by Bridget O’Donnell

Whenever you happen to read this, Happy New Year!

Like a small avalanche, life very eagerly pushed us into the New Year and with it bestowed a few unexpected tasks. Too late for the pebbles to vote, January, more than usual, required meal options that would save time and energy but leave enough leftovers to repurpose throughout the week and facilitate multi-tasking. Contending with NY’s variable winter weather during the peak of flu season, our choices also had to be nutritious.

…While it may have been stored out of sight, the crockpot wasn’t completely out of mind.

Title of Cookbook: The Anti-Inflammatory Diet Slow Cooker Cookbook: Prep-and-Go Recipes for Long-Term Healing

Author of Cookbook: Madeline Given, NC. 

What prompted you to check out this cookbook? After attempting a recipe from Healthy Slow Cooker Revolution a few months earlier, a little less successfully than I preferred, it was time to try again.

What did you like about this cookbook? Primarily, I liked this cookbook’s accessibility. It was a pleasant surprise to find all of the ingredients called for in the recipe in the cabinets and freezer. Comparable to the “Pot Roast with Red Wine Sauce” found in Good Housekeeping’s Slow Cooker (pg. 56), this cookbook/recipe also focused on using minimal ingredients and quick-prep. Almost equally as important was that M. Given, the author, reinforced the anti-inflammatory dietary suggestions I’d been reading about sports nutrition, injury recovery and prevention.

Nominally, The Anti-Inflammatory Cookbook didn’t suggest pre-cooking ingredients in the microwave like America’s Test Kitchen. For whatever reason, I seem to have reservations about cooking anything other than popcorn in the microwave. If you have to wash another dish anyway, why not monitor the progress on an open stove-top? There’s less chance of food exploding all over the surface of the appliance, it really doesn’t take that much longer, cooks/heats more evenly and the end-result usually tastes better.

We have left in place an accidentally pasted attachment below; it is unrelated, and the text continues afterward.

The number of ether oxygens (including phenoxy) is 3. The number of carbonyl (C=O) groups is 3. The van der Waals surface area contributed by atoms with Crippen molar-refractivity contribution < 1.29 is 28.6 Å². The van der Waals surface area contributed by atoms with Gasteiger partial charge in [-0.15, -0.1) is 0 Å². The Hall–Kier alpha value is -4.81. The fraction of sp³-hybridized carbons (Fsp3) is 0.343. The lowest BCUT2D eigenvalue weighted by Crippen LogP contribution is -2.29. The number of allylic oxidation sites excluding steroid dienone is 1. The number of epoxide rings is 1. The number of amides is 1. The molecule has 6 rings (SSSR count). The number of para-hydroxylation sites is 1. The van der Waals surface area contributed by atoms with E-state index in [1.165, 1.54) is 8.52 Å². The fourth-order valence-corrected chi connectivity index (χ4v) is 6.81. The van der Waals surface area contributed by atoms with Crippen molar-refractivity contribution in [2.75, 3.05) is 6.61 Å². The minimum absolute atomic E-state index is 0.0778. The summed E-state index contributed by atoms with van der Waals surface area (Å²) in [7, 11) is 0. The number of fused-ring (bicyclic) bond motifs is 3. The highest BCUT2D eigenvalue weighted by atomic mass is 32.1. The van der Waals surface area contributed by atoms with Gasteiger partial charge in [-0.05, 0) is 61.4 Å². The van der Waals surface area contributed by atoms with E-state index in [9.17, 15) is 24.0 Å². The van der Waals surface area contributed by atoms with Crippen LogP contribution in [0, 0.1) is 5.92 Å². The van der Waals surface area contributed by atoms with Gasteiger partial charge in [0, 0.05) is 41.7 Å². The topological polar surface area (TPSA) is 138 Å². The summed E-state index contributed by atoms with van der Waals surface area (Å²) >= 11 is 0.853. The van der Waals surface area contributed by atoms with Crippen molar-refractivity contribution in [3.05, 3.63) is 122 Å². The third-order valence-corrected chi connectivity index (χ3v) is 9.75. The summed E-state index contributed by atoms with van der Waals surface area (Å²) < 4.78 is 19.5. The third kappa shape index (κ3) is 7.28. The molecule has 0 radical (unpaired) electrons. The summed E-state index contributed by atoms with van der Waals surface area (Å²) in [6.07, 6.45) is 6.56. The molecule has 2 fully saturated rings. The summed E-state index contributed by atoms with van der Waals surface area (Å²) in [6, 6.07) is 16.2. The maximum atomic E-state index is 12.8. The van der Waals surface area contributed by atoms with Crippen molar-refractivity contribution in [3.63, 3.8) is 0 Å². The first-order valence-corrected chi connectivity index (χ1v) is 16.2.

What didn’t you like about this cookbook/website? Nothing really comes to mind.

Favorite recipe (that you tried from the cookbook/website): Classic Pot Roast (pg. 93).

Did you alter the recipe or make any substitutions? If so, what were they? Because of the nuances associated with slow cookers I followed the measurements listed in the recipe almost to a T. As suggested in the Ingredient Tip, I substituted approximately one cup of broth for red wine. Beef [bone] broth may have been a better choice but I already had a container of chicken bone broth defrosting. Small white and orange sweet potatoes were placed over the meat in the slow cooker but leftover roasted potatoes supplemented individual servings. Sautéed white and shitake mushrooms and dried parsley were used as ‘garnish.’

Would you recommend this cookbook/recipe? Yes, but in addition to this cookbook I’d also recommend experimenting with some of the recipes found in the other titles mentioned in this blog (refer to References below). Between the three cookbooks I curiously skimmed through recipes for hard-boiled eggs, fruit compote, soups, rice, big-batch tomato sauce, meatballs, and suggestions for substitutions like microwaving spices instead of toasting them.


Books –

The Anti-Inflammatory Diet Slow Cooker Cookbook: Prep-and-Go Recipes for Long-Term Healing / Madeline Given, NC.

Slow Cooker Quick-Prep Recipes / Good Housekeeping Institute (COR)

Healthy Slow Cooker Revolution: One Test Kitchen. 40 Slow Cookers. 200 Fresh Recipes. / The Editors at America’s Test Kitchen.

Websites –

The Ultimate Slow Cooker Guide /

How Slow Cookers Work /

The Food Safety Facts On Slow Cooking /

“Slow and Steady Wins the Race.” – (proverb) Aesop’s Fables, The Tortoise and the Hare.

“The avalanche has already started. It is too late for the pebbles to vote.” – Ambassador Kosh (Vorlon on Babylon 5) – quote

Quick Subject links to the Library catalog:

Electric cooking, Slow.

Inflammation, Diet therapy, Recipes.

Quick and easy cooking. (Vega, New Catalog)